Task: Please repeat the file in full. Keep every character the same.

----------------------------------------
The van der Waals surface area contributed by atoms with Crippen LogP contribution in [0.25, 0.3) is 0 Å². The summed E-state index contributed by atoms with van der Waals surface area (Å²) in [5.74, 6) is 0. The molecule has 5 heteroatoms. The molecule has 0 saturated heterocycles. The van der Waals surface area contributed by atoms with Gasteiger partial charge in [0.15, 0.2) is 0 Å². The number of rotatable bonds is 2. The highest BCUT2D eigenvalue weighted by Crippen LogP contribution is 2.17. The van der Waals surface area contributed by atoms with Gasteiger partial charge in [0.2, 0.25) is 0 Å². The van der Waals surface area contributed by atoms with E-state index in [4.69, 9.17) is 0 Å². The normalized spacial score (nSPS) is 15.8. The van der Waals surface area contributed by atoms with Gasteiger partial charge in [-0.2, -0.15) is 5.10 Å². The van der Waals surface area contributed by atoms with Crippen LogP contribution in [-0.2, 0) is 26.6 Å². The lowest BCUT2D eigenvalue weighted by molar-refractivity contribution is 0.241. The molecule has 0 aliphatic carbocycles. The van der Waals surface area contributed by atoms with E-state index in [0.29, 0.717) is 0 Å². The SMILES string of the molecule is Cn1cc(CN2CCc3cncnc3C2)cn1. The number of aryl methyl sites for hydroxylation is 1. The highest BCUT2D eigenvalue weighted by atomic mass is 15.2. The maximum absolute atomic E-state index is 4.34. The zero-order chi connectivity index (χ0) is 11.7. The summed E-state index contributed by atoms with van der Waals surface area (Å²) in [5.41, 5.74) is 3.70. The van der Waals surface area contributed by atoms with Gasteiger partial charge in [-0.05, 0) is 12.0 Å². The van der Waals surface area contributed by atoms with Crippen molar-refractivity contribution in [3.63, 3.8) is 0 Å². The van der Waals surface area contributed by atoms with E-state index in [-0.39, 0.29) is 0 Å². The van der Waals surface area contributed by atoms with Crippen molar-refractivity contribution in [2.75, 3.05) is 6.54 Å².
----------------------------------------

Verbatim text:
The van der Waals surface area contributed by atoms with Crippen LogP contribution in [0.25, 0.3) is 0 Å². The summed E-state index contributed by atoms with van der Waals surface area (Å²) in [5.74, 6) is 0. The molecule has 5 heteroatoms. The molecule has 0 saturated heterocycles. The van der Waals surface area contributed by atoms with Gasteiger partial charge in [0.15, 0.2) is 0 Å². The number of rotatable bonds is 2. The highest BCUT2D eigenvalue weighted by Crippen LogP contribution is 2.17. The van der Waals surface area contributed by atoms with Gasteiger partial charge in [0.2, 0.25) is 0 Å². The van der Waals surface area contributed by atoms with E-state index in [4.69, 9.17) is 0 Å². The normalized spacial score (nSPS) is 15.8. The van der Waals surface area contributed by atoms with Gasteiger partial charge in [-0.2, -0.15) is 5.10 Å². The van der Waals surface area contributed by atoms with Crippen LogP contribution in [-0.2, 0) is 26.6 Å². The lowest BCUT2D eigenvalue weighted by molar-refractivity contribution is 0.241. The molecule has 0 aliphatic carbocycles. The van der Waals surface area contributed by atoms with E-state index in [0.29, 0.717) is 0 Å². The SMILES string of the molecule is Cn1cc(CN2CCc3cncnc3C2)cn1. The number of aryl methyl sites for hydroxylation is 1. The highest BCUT2D eigenvalue weighted by atomic mass is 15.2. The maximum absolute atomic E-state index is 4.34. The zero-order chi connectivity index (χ0) is 11.7. The summed E-state index contributed by atoms with van der Waals surface area (Å²) in [5.41, 5.74) is 3.70. The van der Waals surface area contributed by atoms with Gasteiger partial charge in [-0.05, 0) is 12.0 Å². The van der Waals surface area contributed by atoms with Crippen molar-refractivity contribution in [3.63, 3.8) is 0 Å². The van der Waals surface area contributed by atoms with E-state index in [-0.39, 0.29) is 0 Å². The van der Waals surface area contributed by atoms with Crippen molar-refractivity contribution in [2.75, 3.05) is 6.54 Å².